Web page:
many	IPs to generate. Undesirable IPs such as those in certain
	   private, multicast, or unallocated address ranges are automatically
	   skipped. The	argument 0 can be specified for	a never-ending scan.
	   Keep	in mind	that some network administrators bristle at
	   unauthorized	scans of their networks	and may	complain. Use this
	   option at your own risk! If you find	yourself really	bored one
	   rainy afternoon, try	the command nmap -Pn -sS -p 80 -iR 0 --open to
	   locate random web servers for browsing.

       --exclude host1[,host2[,...]] (Exclude hosts/networks)
	   Specifies a comma-separated list of targets to be excluded from the
	   scan	even if	they are part of the overall network range you
	   specify. The	list you pass in uses normal Nmap syntax, so it	can
	   include hostnames, CIDR netblocks, octet ranges, etc. This can be
	   useful when the network you wish to scan includes untouchable
	   mission-critical servers, systems that are known to react adversely
	   to port scans, or subnets administered by other people.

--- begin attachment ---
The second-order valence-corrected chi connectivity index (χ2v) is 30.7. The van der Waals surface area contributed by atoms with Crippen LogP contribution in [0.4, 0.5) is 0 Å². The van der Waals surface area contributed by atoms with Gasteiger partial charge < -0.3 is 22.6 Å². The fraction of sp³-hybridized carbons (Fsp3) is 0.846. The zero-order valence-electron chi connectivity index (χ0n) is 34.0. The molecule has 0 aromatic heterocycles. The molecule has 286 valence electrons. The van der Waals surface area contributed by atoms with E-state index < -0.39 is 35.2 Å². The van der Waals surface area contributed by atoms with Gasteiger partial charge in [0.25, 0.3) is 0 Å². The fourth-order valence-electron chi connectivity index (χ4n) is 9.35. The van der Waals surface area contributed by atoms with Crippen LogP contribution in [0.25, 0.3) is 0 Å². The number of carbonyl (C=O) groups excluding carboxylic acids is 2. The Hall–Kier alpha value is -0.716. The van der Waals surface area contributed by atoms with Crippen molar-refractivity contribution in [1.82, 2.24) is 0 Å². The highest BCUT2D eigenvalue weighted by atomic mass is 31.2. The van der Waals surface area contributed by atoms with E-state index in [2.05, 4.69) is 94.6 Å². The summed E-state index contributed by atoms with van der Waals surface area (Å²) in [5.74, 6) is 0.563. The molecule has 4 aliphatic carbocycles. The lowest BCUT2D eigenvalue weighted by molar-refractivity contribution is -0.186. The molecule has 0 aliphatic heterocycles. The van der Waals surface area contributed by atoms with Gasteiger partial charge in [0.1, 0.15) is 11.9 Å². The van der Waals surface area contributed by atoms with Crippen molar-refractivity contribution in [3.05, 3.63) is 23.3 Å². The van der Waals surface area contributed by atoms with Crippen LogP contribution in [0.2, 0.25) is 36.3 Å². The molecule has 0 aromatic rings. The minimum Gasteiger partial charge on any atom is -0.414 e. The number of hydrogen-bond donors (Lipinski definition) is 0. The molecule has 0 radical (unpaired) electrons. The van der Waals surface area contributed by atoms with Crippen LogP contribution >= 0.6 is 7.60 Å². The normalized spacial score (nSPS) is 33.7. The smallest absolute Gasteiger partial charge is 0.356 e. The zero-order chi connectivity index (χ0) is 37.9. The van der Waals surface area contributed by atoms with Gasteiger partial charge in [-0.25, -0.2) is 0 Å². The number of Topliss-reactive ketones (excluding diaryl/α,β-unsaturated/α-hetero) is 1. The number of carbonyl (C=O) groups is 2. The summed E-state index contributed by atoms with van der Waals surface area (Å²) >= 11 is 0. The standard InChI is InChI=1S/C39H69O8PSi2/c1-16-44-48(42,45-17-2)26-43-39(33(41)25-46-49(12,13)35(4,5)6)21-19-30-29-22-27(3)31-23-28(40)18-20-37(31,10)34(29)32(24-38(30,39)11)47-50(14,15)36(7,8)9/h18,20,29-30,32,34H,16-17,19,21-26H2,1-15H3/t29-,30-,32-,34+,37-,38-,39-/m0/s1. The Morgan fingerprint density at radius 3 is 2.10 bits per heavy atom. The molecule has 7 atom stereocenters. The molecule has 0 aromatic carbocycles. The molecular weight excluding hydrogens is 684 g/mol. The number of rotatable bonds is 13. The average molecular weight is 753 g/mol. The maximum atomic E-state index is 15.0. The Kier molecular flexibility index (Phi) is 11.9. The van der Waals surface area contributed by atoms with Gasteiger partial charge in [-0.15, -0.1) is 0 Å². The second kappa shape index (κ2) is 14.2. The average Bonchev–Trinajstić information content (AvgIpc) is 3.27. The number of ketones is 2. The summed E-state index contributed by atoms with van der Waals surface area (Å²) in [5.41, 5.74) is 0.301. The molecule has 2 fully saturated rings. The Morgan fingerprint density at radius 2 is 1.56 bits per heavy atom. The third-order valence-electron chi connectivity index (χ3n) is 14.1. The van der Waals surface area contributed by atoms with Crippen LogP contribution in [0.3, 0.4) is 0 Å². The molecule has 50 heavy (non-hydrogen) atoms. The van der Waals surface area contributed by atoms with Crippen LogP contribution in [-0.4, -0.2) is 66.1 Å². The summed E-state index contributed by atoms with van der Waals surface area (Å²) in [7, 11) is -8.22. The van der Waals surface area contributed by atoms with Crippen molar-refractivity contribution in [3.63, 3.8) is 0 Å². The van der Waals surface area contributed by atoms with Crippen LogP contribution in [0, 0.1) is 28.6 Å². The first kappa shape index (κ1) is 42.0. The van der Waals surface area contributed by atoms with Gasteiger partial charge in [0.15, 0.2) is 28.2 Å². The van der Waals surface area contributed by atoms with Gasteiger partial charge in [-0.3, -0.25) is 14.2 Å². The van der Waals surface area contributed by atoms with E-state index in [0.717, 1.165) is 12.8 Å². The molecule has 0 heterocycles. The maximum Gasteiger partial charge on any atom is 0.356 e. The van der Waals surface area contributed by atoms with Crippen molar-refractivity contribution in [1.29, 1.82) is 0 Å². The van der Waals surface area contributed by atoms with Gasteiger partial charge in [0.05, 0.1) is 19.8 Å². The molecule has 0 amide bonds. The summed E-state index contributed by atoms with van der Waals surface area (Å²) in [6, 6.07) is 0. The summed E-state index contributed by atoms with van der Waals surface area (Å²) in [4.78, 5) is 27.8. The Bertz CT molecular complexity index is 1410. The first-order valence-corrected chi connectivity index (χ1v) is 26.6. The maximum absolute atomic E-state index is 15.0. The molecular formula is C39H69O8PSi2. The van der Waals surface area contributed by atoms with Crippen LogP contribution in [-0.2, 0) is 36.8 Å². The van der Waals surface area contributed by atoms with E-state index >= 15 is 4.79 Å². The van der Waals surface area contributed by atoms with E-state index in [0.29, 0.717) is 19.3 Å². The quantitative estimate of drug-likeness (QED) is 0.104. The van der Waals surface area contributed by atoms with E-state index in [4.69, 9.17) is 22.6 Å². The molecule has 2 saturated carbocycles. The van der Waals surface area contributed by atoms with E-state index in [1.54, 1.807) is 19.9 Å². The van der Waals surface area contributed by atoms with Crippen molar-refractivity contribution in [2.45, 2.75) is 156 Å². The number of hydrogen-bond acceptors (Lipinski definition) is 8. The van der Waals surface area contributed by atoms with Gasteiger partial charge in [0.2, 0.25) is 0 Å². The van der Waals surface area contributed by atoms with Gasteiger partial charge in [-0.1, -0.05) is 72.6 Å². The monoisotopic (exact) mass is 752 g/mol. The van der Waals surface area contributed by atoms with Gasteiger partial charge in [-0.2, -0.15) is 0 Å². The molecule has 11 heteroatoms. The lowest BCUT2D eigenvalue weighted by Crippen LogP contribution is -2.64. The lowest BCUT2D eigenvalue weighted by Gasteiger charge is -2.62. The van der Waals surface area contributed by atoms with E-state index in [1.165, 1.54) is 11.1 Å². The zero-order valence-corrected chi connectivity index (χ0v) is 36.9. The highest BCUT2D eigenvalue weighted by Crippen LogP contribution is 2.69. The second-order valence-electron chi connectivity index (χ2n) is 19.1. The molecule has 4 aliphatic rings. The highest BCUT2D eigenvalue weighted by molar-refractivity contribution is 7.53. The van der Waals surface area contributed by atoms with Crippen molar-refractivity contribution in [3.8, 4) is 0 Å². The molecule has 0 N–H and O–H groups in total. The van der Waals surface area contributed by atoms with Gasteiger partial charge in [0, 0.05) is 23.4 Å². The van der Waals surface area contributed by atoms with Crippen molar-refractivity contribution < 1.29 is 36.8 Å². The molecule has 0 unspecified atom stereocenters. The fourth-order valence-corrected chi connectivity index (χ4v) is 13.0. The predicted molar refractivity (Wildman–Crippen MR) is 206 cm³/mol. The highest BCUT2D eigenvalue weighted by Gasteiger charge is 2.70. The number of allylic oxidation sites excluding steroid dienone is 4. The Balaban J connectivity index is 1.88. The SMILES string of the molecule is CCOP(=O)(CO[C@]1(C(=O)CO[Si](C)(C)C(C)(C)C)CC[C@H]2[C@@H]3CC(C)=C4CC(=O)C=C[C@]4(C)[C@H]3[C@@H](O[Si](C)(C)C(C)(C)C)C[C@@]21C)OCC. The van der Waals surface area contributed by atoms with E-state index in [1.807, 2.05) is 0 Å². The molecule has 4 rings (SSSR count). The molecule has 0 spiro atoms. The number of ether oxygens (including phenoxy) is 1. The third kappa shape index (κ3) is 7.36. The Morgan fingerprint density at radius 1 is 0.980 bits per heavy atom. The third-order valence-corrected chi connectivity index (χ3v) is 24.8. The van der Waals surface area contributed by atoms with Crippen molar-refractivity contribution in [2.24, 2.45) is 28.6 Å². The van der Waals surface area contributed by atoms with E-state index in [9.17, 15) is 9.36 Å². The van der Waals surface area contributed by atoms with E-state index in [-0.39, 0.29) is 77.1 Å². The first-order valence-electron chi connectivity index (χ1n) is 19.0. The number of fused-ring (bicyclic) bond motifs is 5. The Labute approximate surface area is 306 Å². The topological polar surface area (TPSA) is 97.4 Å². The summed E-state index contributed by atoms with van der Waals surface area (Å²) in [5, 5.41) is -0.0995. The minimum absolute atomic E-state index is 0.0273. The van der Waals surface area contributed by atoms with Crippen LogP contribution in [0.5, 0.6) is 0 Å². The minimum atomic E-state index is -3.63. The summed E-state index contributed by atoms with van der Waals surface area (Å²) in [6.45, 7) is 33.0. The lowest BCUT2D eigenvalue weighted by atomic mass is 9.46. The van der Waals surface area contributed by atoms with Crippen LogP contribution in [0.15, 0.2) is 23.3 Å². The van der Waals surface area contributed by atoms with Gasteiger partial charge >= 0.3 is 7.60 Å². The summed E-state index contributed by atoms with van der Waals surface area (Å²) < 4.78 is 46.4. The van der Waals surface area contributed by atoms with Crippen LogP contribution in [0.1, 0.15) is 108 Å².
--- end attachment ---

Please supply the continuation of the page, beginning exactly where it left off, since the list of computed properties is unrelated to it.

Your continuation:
--excludefile exclude_file (Exclude list	from file)
	   This	offers the same	functionality as the --exclude option, except
	   that	the excluded targets are provided in a newline-, space-, or
	   tab-delimited exclude_file rather than on the command line.

	   The exclude file may	contain	comments that start with # and extend
	   to the end of the line.

HOST DISCOVERY
       One of the very first steps in any network reconnaissance mission is to
       reduce a	(sometimes huge) set of	IP ranges into a list of active	or
       interesting hosts. Scanning every port of every single IP address is
       slow and	usually	unnecessary. Of	course what makes a host interesting